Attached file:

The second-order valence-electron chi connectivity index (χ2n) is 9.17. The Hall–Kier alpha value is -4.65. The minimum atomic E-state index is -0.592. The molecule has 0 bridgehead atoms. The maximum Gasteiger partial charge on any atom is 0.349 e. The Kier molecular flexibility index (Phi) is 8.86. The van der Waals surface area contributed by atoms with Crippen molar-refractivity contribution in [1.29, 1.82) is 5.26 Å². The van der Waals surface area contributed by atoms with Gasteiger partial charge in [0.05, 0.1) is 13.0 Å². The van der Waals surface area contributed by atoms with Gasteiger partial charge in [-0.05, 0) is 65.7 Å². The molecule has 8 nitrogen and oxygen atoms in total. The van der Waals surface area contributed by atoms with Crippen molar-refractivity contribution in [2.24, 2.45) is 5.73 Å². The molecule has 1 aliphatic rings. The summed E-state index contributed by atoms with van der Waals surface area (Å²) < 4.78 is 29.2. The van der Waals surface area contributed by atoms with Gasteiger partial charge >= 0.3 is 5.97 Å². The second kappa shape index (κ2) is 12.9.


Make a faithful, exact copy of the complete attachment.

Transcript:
The second-order valence-electron chi connectivity index (χ2n) is 9.17. The Hall–Kier alpha value is -4.65. The minimum atomic E-state index is -0.592. The molecule has 0 bridgehead atoms. The maximum Gasteiger partial charge on any atom is 0.349 e. The Kier molecular flexibility index (Phi) is 8.86. The van der Waals surface area contributed by atoms with Crippen molar-refractivity contribution in [1.29, 1.82) is 5.26 Å². The van der Waals surface area contributed by atoms with Gasteiger partial charge in [0.05, 0.1) is 13.0 Å². The van der Waals surface area contributed by atoms with Gasteiger partial charge in [-0.05, 0) is 65.7 Å². The molecule has 8 nitrogen and oxygen atoms in total. The van der Waals surface area contributed by atoms with Crippen molar-refractivity contribution in [2.24, 2.45) is 5.73 Å². The molecule has 1 aliphatic rings. The summed E-state index contributed by atoms with van der Waals surface area (Å²) < 4.78 is 29.2. The van der Waals surface area contributed by atoms with Gasteiger partial charge >= 0.3 is 5.97 Å². The second kappa shape index (κ2) is 12.9.